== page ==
This is from a project I did for work. The original visualizations were too condensed and overwhelming to pull out the important information. The updated visualizations took the approach of less is more and narrowed down the information to one singular year. The waffle chart made it easier to see the breakdown of race and ethnicity and highlighted the lack of diversity in a clean and clear manner. The final visualization can be found here on Thoughtwell's website. The source is Cooperative Children’s Book Center School of Education, University of Wisconsin-Madison.
I found the information publicly shared on the U.S. Department of Health & Human Services website. The information shared is the distribution of the 2017 budget as a pie chart (see HHS_Before.png). I noticed the single digit percentage were more difficult in telling apart; for example, the slice for 2% and 3%. I also noticed the percentage values did add up to 100%. During the makeover, I played around with a stacked bar chart to keep the part-to-whole idea, but decided to use a bar chart to emphasize that a majority of the budget is split between Medicare and Medicaid programs. I was also trying to incorporate the dollar values, but had trouble figuring out how to do so.
I found this chart from howmuch.net and to me, I thought there was a more effective way of showing the data. To me, this is a good example of how annotations are making up for a less desirable chart choice because labels have been added since the bubbles are not effective. In addition to the annotation, I found the colors to be an interesting choice and I thought the logos were redundant. When thinking about the colors for this visualization, I was inspired by an image I found with various cryptocurrencies. The contrast really resonated with me, as I tend to think the lighter shades pop against the navy blue background. In the end, I went with a bar chart because I thought it was the best chart choice. I labeled the bars because I had space and thought it was more effective than having the axis.
For this month's #swdchallenge, I decided to show how an improved graphical technique can improve an already reasonable design. Original interactive design was recently published in online version of The Wall Street Journal. In a recent article, I introduced a superior jittering technique that uses density plot logic in arranging a large amount of values. Because of its statistic support, this design provides a superior access to details removing the usual clutter found in existing graphs like “jitterplot” and “beeswarm”. The symmetric version (that has a violin like contour) goes by “Stingray Plot” name. The author of the original design from The Wall Street Journal had a similar idea, but without having access to this new technique, he used a random arrangement within the violin plot area. The idea is not exactly bad, but the whole design can get some improvements: remove the unnecessary fancy symmetric distribution shape, break down the distributions by sectors, good sense of the reference salary position within each distribution, clear detail view (on the right) with improved access to the companies that give salaries within a given range, not only to the closest companies (in original design). Being an interactive design, the cursor provides the required tooltip for hovered companies, on both views, but for a static version the detail view can be easily replaced by a bar chart showing the companies found in that selection, above and below the chosen salary reference.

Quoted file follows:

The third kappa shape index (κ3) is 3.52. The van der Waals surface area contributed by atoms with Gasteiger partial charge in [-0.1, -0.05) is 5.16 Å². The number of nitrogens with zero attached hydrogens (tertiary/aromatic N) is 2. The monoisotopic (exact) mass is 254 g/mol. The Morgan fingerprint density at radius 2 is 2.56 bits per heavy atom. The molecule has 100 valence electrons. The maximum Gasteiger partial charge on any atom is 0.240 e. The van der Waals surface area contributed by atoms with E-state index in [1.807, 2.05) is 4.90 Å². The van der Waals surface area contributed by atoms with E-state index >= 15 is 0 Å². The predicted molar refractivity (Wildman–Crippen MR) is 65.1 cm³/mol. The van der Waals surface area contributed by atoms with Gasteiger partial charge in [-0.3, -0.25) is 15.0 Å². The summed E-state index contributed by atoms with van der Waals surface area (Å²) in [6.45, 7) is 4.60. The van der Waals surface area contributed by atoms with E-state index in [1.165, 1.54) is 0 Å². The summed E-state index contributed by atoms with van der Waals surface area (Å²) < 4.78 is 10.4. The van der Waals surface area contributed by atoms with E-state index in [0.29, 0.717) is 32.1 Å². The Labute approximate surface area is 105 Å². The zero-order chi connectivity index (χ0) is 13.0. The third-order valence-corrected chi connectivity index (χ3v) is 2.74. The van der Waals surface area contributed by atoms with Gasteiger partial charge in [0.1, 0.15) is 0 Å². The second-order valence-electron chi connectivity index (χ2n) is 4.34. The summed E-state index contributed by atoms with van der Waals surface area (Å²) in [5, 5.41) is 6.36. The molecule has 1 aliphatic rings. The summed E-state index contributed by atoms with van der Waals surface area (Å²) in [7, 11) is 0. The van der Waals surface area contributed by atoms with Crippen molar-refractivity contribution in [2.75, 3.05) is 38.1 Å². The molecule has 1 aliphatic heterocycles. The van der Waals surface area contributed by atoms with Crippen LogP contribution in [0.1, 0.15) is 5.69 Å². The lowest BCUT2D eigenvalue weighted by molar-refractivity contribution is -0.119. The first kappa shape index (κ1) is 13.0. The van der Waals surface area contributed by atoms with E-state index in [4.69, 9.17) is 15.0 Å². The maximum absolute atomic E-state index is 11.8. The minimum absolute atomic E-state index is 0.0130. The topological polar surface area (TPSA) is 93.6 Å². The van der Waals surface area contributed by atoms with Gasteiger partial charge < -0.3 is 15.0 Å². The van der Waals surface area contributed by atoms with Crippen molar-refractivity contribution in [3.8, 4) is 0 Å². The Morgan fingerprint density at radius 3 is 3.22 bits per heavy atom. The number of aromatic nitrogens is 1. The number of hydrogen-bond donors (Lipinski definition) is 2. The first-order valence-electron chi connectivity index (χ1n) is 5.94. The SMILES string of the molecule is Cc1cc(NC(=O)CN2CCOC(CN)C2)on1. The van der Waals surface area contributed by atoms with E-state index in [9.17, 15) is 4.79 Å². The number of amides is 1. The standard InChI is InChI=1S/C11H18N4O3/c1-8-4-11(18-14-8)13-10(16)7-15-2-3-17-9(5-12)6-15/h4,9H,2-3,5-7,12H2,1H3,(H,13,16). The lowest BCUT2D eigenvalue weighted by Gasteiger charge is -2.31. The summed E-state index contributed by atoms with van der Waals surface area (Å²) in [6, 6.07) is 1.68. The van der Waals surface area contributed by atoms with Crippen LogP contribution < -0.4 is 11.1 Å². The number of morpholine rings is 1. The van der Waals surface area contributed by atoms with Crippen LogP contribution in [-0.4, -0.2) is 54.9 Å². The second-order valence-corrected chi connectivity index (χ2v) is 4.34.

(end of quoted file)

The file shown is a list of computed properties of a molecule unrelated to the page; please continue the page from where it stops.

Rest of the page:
As part of Mental Health Awareness Month in May, the National Center for Education Statistics wrote a blog which included a graph depicting the availability of mental health services for students in public schools based on 2015-16 data from the School Survey on Crime and Safety. Things I appreciated about this graph include insightful/important content and that it gives percent of schools rather than number of schools so data is comparable. Things I wanted to change include the colors were hard to follow (had to keep checking back to see what each color mean, the total percent did not stand out to me and I wanted to be able to more easily compare assessment to treatment.
Interactive | Twitter
The before graph was built according to the specs I was given using investment accounting software. While I built the report as requested, as time went by and I learned more about data visualization, I realized how bad the report was! I mean…pies??!!??! The updated graph was built in Excel. I took to heart the notion of drawing the reader’s attention to the important points by leaving the opacity at 0% for the maximum value, and lightening the remaining bars.